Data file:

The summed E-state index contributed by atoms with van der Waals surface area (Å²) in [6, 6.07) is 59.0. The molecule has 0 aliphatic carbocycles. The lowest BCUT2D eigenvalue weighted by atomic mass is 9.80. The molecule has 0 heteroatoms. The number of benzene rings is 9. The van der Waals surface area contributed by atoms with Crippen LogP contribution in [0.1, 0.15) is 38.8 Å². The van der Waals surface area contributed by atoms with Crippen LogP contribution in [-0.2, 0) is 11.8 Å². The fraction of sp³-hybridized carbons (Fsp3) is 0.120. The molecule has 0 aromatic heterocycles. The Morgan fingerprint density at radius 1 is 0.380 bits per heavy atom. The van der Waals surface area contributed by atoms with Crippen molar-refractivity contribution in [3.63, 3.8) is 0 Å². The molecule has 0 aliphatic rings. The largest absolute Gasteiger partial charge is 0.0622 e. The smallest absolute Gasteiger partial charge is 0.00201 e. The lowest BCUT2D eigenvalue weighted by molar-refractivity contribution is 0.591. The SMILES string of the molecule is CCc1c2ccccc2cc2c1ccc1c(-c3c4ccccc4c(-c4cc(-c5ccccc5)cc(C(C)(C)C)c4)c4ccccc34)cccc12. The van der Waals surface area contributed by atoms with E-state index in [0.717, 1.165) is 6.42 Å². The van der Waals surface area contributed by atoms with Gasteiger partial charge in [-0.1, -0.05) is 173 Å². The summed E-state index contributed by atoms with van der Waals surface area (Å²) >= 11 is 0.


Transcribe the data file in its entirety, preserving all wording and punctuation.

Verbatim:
The summed E-state index contributed by atoms with van der Waals surface area (Å²) in [6, 6.07) is 59.0. The molecule has 0 aliphatic carbocycles. The lowest BCUT2D eigenvalue weighted by atomic mass is 9.80. The molecule has 0 heteroatoms. The number of benzene rings is 9. The van der Waals surface area contributed by atoms with Crippen LogP contribution in [0.1, 0.15) is 38.8 Å². The van der Waals surface area contributed by atoms with Crippen LogP contribution in [-0.2, 0) is 11.8 Å². The fraction of sp³-hybridized carbons (Fsp3) is 0.120. The molecule has 0 aromatic heterocycles. The Morgan fingerprint density at radius 1 is 0.380 bits per heavy atom. The van der Waals surface area contributed by atoms with Crippen molar-refractivity contribution in [3.63, 3.8) is 0 Å². The molecule has 0 aliphatic rings. The largest absolute Gasteiger partial charge is 0.0622 e. The smallest absolute Gasteiger partial charge is 0.00201 e. The lowest BCUT2D eigenvalue weighted by molar-refractivity contribution is 0.591. The SMILES string of the molecule is CCc1c2ccccc2cc2c1ccc1c(-c3c4ccccc4c(-c4cc(-c5ccccc5)cc(C(C)(C)C)c4)c4ccccc34)cccc12. The van der Waals surface area contributed by atoms with E-state index in [0.717, 1.165) is 6.42 Å². The van der Waals surface area contributed by atoms with Gasteiger partial charge in [-0.1, -0.05) is 173 Å². The summed E-state index contributed by atoms with van der Waals surface area (Å²) >= 11 is 0.